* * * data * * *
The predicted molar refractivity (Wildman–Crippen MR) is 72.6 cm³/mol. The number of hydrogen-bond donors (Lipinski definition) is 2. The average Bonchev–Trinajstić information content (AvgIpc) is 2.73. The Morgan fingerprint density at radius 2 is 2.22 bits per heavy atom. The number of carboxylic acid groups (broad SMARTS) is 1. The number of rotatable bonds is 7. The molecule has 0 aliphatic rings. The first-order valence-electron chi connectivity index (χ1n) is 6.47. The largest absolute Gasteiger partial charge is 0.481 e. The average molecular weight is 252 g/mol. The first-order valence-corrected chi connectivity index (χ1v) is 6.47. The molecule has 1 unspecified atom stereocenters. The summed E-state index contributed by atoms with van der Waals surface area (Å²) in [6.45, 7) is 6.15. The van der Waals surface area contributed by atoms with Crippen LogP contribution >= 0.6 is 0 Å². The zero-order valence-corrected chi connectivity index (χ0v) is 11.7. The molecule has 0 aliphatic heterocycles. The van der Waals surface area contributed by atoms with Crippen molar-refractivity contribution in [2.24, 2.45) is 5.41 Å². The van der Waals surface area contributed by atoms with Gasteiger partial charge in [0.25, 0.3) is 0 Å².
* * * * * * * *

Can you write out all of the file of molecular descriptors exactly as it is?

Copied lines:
The predicted molar refractivity (Wildman–Crippen MR) is 72.6 cm³/mol. The number of hydrogen-bond donors (Lipinski definition) is 2. The average Bonchev–Trinajstić information content (AvgIpc) is 2.73. The Morgan fingerprint density at radius 2 is 2.22 bits per heavy atom. The number of carboxylic acid groups (broad SMARTS) is 1. The number of rotatable bonds is 7. The molecule has 0 aliphatic rings. The first-order valence-electron chi connectivity index (χ1n) is 6.47. The largest absolute Gasteiger partial charge is 0.481 e. The average molecular weight is 252 g/mol. The first-order valence-corrected chi connectivity index (χ1v) is 6.47. The molecule has 1 unspecified atom stereocenters. The summed E-state index contributed by atoms with van der Waals surface area (Å²) in [6.45, 7) is 6.15. The van der Waals surface area contributed by atoms with Crippen LogP contribution >= 0.6 is 0 Å². The zero-order valence-corrected chi connectivity index (χ0v) is 11.7. The molecule has 0 aliphatic heterocycles. The van der Waals surface area contributed by atoms with Crippen molar-refractivity contribution in [2.24, 2.45) is 5.41 Å². The van der Waals surface area contributed by atoms with Gasteiger partial charge in [0.25, 0.3) is 0 Å².